Farming life has been celebrated in style at Ripon Cathedral's annual Plough Sunday which marks the traditional return to agricultural work after the Twelve Days of Christmas.
Bishop Helen-Ann blessed a ploughshare brought by Young Farmers from Boroughbridge at the service, which is held in conjunction with the Yorkshire Agricultural Society.
It was attended by the Lord Lieutenant of North Yorkshire Jo Ropner - representing Her Majesty The Queen, and the High Sheriff of North Yorkshire Chris Legard.
Other guests will include representatives of Yorkshire Young Farmers Clubs, Future Farmers of Yorkshire, Farming Help Charities and The Great Yorkshire Show.
The service, with a theme of ‘Challenges and Opportunities’, was led by the Dean of Ripon, the Very Rev John Dobson and one of the speakers was Lisa Winward, Chief Constable of North Yorkshire Police, who said:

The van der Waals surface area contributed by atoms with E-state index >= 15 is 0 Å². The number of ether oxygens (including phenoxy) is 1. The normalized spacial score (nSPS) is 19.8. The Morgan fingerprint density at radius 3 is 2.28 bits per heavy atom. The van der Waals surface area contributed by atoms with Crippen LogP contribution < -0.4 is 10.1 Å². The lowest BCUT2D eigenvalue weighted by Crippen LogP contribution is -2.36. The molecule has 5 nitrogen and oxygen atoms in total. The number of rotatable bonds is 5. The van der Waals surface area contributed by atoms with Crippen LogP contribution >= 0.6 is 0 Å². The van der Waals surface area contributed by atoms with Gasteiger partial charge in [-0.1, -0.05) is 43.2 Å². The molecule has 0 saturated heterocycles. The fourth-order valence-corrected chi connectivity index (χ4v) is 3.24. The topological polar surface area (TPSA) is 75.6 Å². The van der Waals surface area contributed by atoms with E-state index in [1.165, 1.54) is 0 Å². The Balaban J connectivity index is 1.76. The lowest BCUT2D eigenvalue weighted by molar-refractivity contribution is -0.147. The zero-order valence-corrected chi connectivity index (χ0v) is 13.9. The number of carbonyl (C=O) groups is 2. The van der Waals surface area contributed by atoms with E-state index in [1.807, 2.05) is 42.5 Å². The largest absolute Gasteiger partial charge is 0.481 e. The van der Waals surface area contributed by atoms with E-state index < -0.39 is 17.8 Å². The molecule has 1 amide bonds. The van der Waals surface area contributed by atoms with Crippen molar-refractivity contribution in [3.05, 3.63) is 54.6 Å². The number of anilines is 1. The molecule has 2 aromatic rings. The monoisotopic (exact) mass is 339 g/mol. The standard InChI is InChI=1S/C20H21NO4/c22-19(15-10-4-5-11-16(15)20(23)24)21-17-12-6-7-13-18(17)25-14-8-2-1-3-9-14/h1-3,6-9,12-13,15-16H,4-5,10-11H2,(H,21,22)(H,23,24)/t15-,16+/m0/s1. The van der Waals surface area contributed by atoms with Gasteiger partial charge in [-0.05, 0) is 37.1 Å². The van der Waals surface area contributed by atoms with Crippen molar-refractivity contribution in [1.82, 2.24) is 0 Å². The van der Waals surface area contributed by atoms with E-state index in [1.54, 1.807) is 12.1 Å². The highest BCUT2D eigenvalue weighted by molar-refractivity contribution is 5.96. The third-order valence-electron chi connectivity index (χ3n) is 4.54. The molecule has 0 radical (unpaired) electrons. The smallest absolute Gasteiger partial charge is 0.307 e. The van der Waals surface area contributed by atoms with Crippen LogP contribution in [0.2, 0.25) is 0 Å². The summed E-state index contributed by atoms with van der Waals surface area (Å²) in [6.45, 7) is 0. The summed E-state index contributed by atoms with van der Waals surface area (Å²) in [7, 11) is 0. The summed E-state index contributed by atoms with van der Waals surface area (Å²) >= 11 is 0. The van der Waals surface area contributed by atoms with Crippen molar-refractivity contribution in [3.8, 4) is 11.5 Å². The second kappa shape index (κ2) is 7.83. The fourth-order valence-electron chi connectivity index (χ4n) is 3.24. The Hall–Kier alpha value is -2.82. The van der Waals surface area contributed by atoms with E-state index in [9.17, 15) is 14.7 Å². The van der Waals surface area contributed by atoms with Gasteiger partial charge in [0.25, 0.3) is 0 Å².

“With the help of the public and our partners, great progress has been made in recent years in the fight against rural crime in North Yorkshire.
"It is important that we all continue to work together to tackle the issues that impact our communities the most.
I would also encourage members of the public to continue to be our ‘eyes and ears’, by reporting crime and suspicious incidents, especially in remote farming communities."
Bishop Jonathan Gibbs of the Huddersfield EA also attended - and found himself "up to his neck" during a performance by the Highside Longsword dancers.
Plough Sunday in its present form goes back to Victorian times, but behind it there is a much older observance, associated with the first working day after the Twelve Days of Christmas.
Ploughs were brought into parish churches to be blessed before work began the following day on ‘Plough Monday’.
In days when work was scarce in winter, the observance looked forward to the time of sowing with the promise of a harvest to come.